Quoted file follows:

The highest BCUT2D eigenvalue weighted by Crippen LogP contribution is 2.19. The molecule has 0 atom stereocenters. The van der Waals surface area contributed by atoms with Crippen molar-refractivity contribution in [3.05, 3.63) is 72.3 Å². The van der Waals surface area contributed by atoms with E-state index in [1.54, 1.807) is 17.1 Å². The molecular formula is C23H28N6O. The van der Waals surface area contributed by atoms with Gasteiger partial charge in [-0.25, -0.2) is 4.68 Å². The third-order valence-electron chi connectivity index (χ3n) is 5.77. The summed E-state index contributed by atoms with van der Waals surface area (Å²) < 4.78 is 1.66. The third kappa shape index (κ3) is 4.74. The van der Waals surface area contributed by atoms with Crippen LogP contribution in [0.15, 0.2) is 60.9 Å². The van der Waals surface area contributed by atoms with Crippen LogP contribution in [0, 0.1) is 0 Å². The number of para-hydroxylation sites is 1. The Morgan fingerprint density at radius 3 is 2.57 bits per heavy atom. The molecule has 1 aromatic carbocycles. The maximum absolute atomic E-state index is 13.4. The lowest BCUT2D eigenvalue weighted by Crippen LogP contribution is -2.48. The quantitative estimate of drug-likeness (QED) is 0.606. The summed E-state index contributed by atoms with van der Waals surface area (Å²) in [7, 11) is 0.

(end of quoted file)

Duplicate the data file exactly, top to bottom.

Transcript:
The highest BCUT2D eigenvalue weighted by Crippen LogP contribution is 2.19. The molecule has 0 atom stereocenters. The van der Waals surface area contributed by atoms with Crippen molar-refractivity contribution in [3.05, 3.63) is 72.3 Å². The van der Waals surface area contributed by atoms with E-state index in [1.54, 1.807) is 17.1 Å². The molecular formula is C23H28N6O. The van der Waals surface area contributed by atoms with Gasteiger partial charge in [-0.25, -0.2) is 4.68 Å². The third-order valence-electron chi connectivity index (χ3n) is 5.77. The summed E-state index contributed by atoms with van der Waals surface area (Å²) < 4.78 is 1.66. The third kappa shape index (κ3) is 4.74. The van der Waals surface area contributed by atoms with Crippen LogP contribution in [0.15, 0.2) is 60.9 Å². The van der Waals surface area contributed by atoms with Crippen LogP contribution in [0, 0.1) is 0 Å². The number of para-hydroxylation sites is 1. The Morgan fingerprint density at radius 3 is 2.57 bits per heavy atom. The molecule has 1 aromatic carbocycles. The maximum absolute atomic E-state index is 13.4. The lowest BCUT2D eigenvalue weighted by Crippen LogP contribution is -2.48. The quantitative estimate of drug-likeness (QED) is 0.606. The summed E-state index contributed by atoms with van der Waals surface area (Å²) in [7, 11) is 0.